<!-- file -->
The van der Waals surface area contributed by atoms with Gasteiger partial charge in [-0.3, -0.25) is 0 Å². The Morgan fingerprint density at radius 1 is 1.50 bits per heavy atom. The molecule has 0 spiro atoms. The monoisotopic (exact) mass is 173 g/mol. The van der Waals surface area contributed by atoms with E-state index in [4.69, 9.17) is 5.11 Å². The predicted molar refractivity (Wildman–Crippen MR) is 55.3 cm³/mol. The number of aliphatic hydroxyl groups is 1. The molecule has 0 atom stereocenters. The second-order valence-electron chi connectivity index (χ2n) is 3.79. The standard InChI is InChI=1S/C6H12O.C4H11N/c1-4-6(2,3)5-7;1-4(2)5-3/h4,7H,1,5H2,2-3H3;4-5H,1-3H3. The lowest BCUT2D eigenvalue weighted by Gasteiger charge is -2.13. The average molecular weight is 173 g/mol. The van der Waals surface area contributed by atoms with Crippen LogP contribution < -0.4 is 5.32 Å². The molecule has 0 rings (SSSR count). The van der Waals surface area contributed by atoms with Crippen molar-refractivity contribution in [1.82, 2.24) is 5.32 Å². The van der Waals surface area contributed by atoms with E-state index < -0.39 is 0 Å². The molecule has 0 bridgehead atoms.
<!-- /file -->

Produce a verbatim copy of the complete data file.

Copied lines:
The van der Waals surface area contributed by atoms with Gasteiger partial charge in [-0.3, -0.25) is 0 Å². The Morgan fingerprint density at radius 1 is 1.50 bits per heavy atom. The molecule has 0 spiro atoms. The monoisotopic (exact) mass is 173 g/mol. The van der Waals surface area contributed by atoms with E-state index in [4.69, 9.17) is 5.11 Å². The predicted molar refractivity (Wildman–Crippen MR) is 55.3 cm³/mol. The number of aliphatic hydroxyl groups is 1. The molecule has 0 atom stereocenters. The second-order valence-electron chi connectivity index (χ2n) is 3.79. The standard InChI is InChI=1S/C6H12O.C4H11N/c1-4-6(2,3)5-7;1-4(2)5-3/h4,7H,1,5H2,2-3H3;4-5H,1-3H3. The lowest BCUT2D eigenvalue weighted by Gasteiger charge is -2.13. The average molecular weight is 173 g/mol. The van der Waals surface area contributed by atoms with Crippen LogP contribution < -0.4 is 5.32 Å². The molecule has 0 rings (SSSR count). The van der Waals surface area contributed by atoms with Crippen molar-refractivity contribution in [1.82, 2.24) is 5.32 Å². The van der Waals surface area contributed by atoms with E-state index < -0.39 is 0 Å². The molecule has 0 bridgehead atoms.